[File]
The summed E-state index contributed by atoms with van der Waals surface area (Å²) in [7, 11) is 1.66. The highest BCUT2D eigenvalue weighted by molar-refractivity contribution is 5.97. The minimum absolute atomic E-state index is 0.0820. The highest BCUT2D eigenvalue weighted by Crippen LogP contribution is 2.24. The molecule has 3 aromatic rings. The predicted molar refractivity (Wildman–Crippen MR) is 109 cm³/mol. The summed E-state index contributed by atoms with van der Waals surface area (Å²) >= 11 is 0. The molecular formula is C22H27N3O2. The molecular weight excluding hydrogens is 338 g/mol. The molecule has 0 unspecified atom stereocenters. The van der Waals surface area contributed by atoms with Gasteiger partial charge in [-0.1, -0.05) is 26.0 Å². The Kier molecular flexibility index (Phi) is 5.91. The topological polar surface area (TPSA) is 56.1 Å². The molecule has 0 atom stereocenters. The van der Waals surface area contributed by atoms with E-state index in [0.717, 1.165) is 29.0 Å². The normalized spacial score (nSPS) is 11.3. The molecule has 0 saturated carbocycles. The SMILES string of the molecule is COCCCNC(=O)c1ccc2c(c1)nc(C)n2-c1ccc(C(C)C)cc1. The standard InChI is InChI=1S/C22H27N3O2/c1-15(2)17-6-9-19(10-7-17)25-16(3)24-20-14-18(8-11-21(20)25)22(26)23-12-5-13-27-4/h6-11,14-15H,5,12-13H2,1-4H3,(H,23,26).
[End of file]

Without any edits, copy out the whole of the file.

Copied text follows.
The summed E-state index contributed by atoms with van der Waals surface area (Å²) in [7, 11) is 1.66. The highest BCUT2D eigenvalue weighted by molar-refractivity contribution is 5.97. The minimum absolute atomic E-state index is 0.0820. The highest BCUT2D eigenvalue weighted by Crippen LogP contribution is 2.24. The molecule has 3 aromatic rings. The predicted molar refractivity (Wildman–Crippen MR) is 109 cm³/mol. The summed E-state index contributed by atoms with van der Waals surface area (Å²) >= 11 is 0. The molecular formula is C22H27N3O2. The molecular weight excluding hydrogens is 338 g/mol. The molecule has 0 unspecified atom stereocenters. The van der Waals surface area contributed by atoms with Gasteiger partial charge in [-0.1, -0.05) is 26.0 Å². The Kier molecular flexibility index (Phi) is 5.91. The topological polar surface area (TPSA) is 56.1 Å². The molecule has 0 atom stereocenters. The van der Waals surface area contributed by atoms with E-state index in [0.717, 1.165) is 29.0 Å². The normalized spacial score (nSPS) is 11.3. The molecule has 0 saturated carbocycles. The SMILES string of the molecule is COCCCNC(=O)c1ccc2c(c1)nc(C)n2-c1ccc(C(C)C)cc1. The standard InChI is InChI=1S/C22H27N3O2/c1-15(2)17-6-9-19(10-7-17)25-16(3)24-20-14-18(8-11-21(20)25)22(26)23-12-5-13-27-4/h6-11,14-15H,5,12-13H2,1-4H3,(H,23,26).